To: Ms. Edith Shain,
Final Resting Place,
Dear Ms. Shain,
You are famous to all of us because you are widely believed to be the nurse in the iconic 1945 photo of the jubilant V-J Day celebration in Times Square. The single most recognized graphic image of America’s victory in World War II is this photograph. New York City was the center of the universe.
On June 20, 2010, at the age of 91, you died. And apparently, the New York Stock Exchange is about to give up the ghost, too.
The New York Stock Exchange, first started under a buttonwood tree on what was then Wall Street, 219 years ago, is about to be purchased by Deutsche Börse. According to reporting by the Financial Times, the new company, incorporated in the Netherlands, would be 60 percent owned by Deutsche Börse shareholders and 40 percent by investors in NYSE Euronext (the product of a 2007 merger).
It is projected by the same reporting that nine of the merged group’s 17 board members would be appointed by Deutsche Börse and 6 by NYSE. The CEO of the merged entity will, according to the Wall Street Journal, be the current NYSE Euronext CEO, Duncan Niederauer, whose father was born in Germany, but who reportedly does not speak German. Ms. Shain, I suppose it is obvious that if you had not had anything to celebrate, we would all be speaking German today.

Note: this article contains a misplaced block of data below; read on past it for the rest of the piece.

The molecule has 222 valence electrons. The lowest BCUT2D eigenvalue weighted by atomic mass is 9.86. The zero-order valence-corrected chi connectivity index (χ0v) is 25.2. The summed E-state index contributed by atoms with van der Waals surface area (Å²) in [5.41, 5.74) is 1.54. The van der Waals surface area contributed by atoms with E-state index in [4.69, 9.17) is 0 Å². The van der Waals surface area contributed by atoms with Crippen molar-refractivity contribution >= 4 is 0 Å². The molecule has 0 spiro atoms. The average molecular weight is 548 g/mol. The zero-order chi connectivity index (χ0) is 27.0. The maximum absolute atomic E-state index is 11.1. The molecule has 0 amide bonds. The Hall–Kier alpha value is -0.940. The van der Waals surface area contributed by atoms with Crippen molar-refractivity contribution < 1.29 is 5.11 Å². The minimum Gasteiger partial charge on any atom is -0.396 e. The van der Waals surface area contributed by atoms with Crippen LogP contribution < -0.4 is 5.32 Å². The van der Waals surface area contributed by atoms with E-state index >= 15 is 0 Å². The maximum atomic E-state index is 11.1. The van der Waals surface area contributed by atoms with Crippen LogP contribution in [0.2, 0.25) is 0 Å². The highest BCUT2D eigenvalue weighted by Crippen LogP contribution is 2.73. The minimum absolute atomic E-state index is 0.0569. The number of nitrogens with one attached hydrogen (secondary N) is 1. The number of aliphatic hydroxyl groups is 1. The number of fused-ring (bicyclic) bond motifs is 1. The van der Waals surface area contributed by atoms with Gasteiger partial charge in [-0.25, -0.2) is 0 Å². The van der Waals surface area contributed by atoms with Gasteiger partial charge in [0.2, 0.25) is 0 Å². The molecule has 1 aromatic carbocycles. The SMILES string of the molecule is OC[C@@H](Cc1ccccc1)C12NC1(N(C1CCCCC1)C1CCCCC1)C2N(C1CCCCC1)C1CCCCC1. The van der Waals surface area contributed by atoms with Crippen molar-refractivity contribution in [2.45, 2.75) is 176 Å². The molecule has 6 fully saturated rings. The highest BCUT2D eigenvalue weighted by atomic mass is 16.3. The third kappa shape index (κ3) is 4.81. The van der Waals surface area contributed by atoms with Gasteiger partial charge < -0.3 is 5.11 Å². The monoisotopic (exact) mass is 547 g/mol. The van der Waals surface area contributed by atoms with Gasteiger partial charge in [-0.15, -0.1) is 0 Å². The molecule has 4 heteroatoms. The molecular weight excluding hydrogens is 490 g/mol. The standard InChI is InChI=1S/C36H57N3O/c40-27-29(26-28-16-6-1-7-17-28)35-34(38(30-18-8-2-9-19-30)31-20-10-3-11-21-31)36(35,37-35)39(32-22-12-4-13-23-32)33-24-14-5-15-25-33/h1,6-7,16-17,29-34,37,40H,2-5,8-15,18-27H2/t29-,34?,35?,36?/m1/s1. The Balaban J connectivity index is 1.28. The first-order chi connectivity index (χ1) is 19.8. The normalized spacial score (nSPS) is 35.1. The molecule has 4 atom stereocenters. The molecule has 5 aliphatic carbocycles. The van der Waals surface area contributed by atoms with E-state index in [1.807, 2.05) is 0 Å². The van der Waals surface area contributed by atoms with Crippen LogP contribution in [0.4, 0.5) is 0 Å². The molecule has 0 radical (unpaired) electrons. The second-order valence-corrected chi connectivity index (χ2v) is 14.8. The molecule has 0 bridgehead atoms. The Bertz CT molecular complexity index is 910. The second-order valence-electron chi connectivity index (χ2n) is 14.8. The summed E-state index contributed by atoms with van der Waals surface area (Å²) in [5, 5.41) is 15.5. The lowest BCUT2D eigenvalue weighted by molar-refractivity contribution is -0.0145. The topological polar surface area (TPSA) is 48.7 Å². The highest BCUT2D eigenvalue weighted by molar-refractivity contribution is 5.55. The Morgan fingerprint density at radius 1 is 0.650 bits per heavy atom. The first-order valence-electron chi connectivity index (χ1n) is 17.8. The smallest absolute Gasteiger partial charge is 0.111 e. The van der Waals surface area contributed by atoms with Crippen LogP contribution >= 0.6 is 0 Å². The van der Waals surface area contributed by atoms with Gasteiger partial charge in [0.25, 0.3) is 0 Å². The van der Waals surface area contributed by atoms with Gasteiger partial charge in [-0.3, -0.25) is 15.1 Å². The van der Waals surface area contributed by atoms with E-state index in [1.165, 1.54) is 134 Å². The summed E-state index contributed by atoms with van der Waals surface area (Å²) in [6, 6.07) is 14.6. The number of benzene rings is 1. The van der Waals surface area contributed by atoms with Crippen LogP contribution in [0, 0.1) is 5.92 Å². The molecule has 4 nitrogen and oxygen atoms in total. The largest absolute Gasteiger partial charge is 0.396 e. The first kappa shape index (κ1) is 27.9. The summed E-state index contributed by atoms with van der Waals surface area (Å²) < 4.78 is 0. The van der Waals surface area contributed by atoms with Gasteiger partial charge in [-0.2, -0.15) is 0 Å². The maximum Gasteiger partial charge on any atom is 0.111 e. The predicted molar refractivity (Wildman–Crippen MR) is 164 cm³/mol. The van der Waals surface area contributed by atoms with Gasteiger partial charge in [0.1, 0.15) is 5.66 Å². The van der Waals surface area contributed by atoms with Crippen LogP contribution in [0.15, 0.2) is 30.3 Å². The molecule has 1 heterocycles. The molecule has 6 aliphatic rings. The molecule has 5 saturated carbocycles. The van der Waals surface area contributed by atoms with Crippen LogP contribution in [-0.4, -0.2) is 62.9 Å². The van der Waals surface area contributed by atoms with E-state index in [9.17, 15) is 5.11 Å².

The Wall Street Journal, in its front-page article, said that this move is “symbolic of the city’s fading dominance on the world stage.” The New York Times, in its front-page article, referred to the New York Stock Exchange as a symbol of American capitalism for more than two centuries. The senior senator from New York, Charles Schumer, stated that “the New York Stock Exchange is the cradle of American capitalism . . . [and] a national treasure.” He went on to urge that, regardless of the new ownership, the words “New York Stock Exchange” remain first in the name of the merged company. Most of the financial press has reported that the name is up for grabs, with some suggesting a name not specific to any location, such as “the Global Exchange.”
Immediately before the merger talks between Deutsche Börse and the NYSE were disclosed, President Barack Obama, in his State of the Union speech, referred to our looming debt as a “Sputnik moment.” Of course, the real Sputnik moment was when the Russians eclipsed the United States’ space technology by putting up the first satellite, Sputnik. But if anything is a Sputnik moment now for the American economy and its ability to react to technological change, the loss of the NYSE is truly it—or perhaps it’s the German moment.